A proposed bill that would require warning labels on sugar-sweetened beverages failed in the California Assembly Health Committee last year and again in the Senate Health Committee in April.
Now, San Francisco’s Board of Supervisors passed a discriminatory ordinance that will require beverage companies to place a warning label on posters and billboards that advertise sugar-sweetened beverages.
Yesterday, the New York City Health Department proposed a mandated warning label on menu items at chain restaurants despite recent warnings by a growing number of scientists that low salt consumption can be harmful.
When will lawmakers learn that these warning labels that single out one product or one ingredient will not help reduce obesity rates? Most importantly, these discriminatory labels are just not popular with the American people.
“Freedom to make your own choices is great, it's what this county is founded on and I think we need to stick to it. It works,” Tom Moore told KFVS12 while shopping at a gas station in Cape Girardeau, Mo.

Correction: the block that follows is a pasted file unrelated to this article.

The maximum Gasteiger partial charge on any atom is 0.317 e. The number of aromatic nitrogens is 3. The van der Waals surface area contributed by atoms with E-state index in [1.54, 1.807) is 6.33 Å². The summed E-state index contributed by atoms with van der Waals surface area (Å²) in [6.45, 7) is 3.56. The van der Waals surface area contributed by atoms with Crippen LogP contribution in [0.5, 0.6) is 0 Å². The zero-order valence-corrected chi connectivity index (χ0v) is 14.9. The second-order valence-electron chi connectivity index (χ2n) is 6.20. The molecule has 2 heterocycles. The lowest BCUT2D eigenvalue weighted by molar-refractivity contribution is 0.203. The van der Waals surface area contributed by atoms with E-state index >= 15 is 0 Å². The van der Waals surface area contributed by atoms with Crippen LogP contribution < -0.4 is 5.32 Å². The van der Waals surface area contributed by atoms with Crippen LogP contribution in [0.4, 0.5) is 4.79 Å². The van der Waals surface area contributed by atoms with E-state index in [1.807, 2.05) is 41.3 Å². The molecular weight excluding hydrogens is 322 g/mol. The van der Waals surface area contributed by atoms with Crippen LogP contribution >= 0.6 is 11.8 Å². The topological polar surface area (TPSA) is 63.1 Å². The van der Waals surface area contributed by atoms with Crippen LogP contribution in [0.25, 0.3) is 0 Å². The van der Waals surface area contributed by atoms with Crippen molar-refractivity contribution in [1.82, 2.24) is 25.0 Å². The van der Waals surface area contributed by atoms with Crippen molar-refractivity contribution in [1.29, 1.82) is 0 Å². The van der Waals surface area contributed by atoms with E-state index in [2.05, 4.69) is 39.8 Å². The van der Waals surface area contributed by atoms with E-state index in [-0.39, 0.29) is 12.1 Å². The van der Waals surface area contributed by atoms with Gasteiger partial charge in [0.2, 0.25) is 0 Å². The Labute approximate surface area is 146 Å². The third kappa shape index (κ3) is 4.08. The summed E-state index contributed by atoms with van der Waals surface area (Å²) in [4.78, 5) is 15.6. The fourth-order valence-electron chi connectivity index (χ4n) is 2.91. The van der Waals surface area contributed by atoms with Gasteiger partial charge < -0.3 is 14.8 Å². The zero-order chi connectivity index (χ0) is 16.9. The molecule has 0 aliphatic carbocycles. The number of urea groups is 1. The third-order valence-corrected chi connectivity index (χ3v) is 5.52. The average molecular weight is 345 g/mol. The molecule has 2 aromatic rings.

“Wouldn't change my mind at all,” Moore said when asked if a warning label on beverages or salt warnings on menus would influence his purchases.
When it comes to the complex issue of obesity we need real solutions such as nutrition education that teaches people about the need to balance what you eat and drink with what they do. Our industry recognizes this and that’s why we are committed to providing consumers with the choices and information they need to achieve a balanced lifestyle.
To learn more about why government regulations won’t make people healthy check out YourCartYourChoice.com.